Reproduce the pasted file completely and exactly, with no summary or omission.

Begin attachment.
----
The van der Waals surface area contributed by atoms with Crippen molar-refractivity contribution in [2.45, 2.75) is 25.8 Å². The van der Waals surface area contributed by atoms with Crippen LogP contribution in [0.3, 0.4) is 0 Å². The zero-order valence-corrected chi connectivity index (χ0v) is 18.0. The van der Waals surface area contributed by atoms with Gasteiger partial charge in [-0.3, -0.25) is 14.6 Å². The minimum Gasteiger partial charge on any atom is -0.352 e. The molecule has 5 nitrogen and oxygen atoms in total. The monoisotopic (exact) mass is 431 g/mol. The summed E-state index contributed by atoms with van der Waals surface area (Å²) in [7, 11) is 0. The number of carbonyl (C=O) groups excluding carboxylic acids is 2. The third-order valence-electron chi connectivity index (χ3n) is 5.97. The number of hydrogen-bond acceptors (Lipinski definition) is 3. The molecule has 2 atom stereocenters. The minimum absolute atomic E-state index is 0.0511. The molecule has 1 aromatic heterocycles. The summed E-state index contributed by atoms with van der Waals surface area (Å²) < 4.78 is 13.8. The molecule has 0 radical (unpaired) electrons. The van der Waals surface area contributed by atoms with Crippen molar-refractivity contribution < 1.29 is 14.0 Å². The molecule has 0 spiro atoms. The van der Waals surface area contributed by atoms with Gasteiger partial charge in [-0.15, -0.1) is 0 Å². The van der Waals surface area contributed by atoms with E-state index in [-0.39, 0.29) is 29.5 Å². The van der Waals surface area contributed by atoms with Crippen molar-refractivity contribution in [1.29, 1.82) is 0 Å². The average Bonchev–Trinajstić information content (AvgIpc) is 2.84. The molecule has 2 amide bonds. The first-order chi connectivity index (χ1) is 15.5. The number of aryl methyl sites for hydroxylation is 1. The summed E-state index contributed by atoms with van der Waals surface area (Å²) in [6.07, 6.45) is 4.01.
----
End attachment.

The van der Waals surface area contributed by atoms with Crippen molar-refractivity contribution in [2.45, 2.75) is 25.8 Å². The van der Waals surface area contributed by atoms with Crippen LogP contribution in [0.3, 0.4) is 0 Å². The zero-order valence-corrected chi connectivity index (χ0v) is 18.0. The van der Waals surface area contributed by atoms with Gasteiger partial charge in [-0.3, -0.25) is 14.6 Å². The minimum Gasteiger partial charge on any atom is -0.352 e. The molecule has 5 nitrogen and oxygen atoms in total. The monoisotopic (exact) mass is 431 g/mol. The summed E-state index contributed by atoms with van der Waals surface area (Å²) in [7, 11) is 0. The number of carbonyl (C=O) groups excluding carboxylic acids is 2. The third-order valence-electron chi connectivity index (χ3n) is 5.97. The number of hydrogen-bond acceptors (Lipinski definition) is 3. The molecule has 2 atom stereocenters. The minimum absolute atomic E-state index is 0.0511. The molecule has 1 aromatic heterocycles. The summed E-state index contributed by atoms with van der Waals surface area (Å²) < 4.78 is 13.8. The molecule has 0 radical (unpaired) electrons. The van der Waals surface area contributed by atoms with Crippen molar-refractivity contribution < 1.29 is 14.0 Å². The molecule has 0 spiro atoms. The van der Waals surface area contributed by atoms with Gasteiger partial charge in [-0.15, -0.1) is 0 Å². The van der Waals surface area contributed by atoms with E-state index in [-0.39, 0.29) is 29.5 Å². The van der Waals surface area contributed by atoms with Crippen molar-refractivity contribution in [1.29, 1.82) is 0 Å². The average Bonchev–Trinajstić information content (AvgIpc) is 2.84. The molecule has 2 amide bonds. The first-order chi connectivity index (χ1) is 15.5. The number of aryl methyl sites for hydroxylation is 1. The summed E-state index contributed by atoms with van der Waals surface area (Å²) in [6.07, 6.45) is 4.01.